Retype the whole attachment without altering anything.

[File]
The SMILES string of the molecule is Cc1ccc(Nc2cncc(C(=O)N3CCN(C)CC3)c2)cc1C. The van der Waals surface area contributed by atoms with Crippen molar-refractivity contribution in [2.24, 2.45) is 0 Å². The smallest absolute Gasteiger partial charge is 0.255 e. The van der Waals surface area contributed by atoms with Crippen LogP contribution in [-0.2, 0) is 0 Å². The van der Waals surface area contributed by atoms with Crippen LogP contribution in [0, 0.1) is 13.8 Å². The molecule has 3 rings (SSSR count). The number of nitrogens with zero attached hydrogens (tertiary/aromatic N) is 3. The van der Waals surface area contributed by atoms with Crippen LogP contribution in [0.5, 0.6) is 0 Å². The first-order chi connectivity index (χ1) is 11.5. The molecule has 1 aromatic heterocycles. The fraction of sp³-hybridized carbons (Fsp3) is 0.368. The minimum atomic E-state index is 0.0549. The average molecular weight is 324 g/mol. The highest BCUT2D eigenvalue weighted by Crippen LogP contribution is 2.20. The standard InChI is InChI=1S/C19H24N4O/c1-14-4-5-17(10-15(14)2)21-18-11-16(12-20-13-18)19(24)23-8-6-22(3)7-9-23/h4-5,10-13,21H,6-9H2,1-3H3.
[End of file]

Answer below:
The SMILES string of the molecule is Cc1ccc(Nc2cncc(C(=O)N3CCN(C)CC3)c2)cc1C. The van der Waals surface area contributed by atoms with Crippen molar-refractivity contribution in [2.24, 2.45) is 0 Å². The smallest absolute Gasteiger partial charge is 0.255 e. The van der Waals surface area contributed by atoms with Crippen LogP contribution in [-0.2, 0) is 0 Å². The van der Waals surface area contributed by atoms with Crippen LogP contribution in [0, 0.1) is 13.8 Å². The molecule has 3 rings (SSSR count). The number of nitrogens with zero attached hydrogens (tertiary/aromatic N) is 3. The van der Waals surface area contributed by atoms with Crippen LogP contribution in [0.5, 0.6) is 0 Å². The first-order chi connectivity index (χ1) is 11.5. The molecule has 1 aromatic heterocycles. The fraction of sp³-hybridized carbons (Fsp3) is 0.368. The minimum atomic E-state index is 0.0549. The average molecular weight is 324 g/mol. The highest BCUT2D eigenvalue weighted by Crippen LogP contribution is 2.20. The standard InChI is InChI=1S/C19H24N4O/c1-14-4-5-17(10-15(14)2)21-18-11-16(12-20-13-18)19(24)23-8-6-22(3)7-9-23/h4-5,10-13,21H,6-9H2,1-3H3.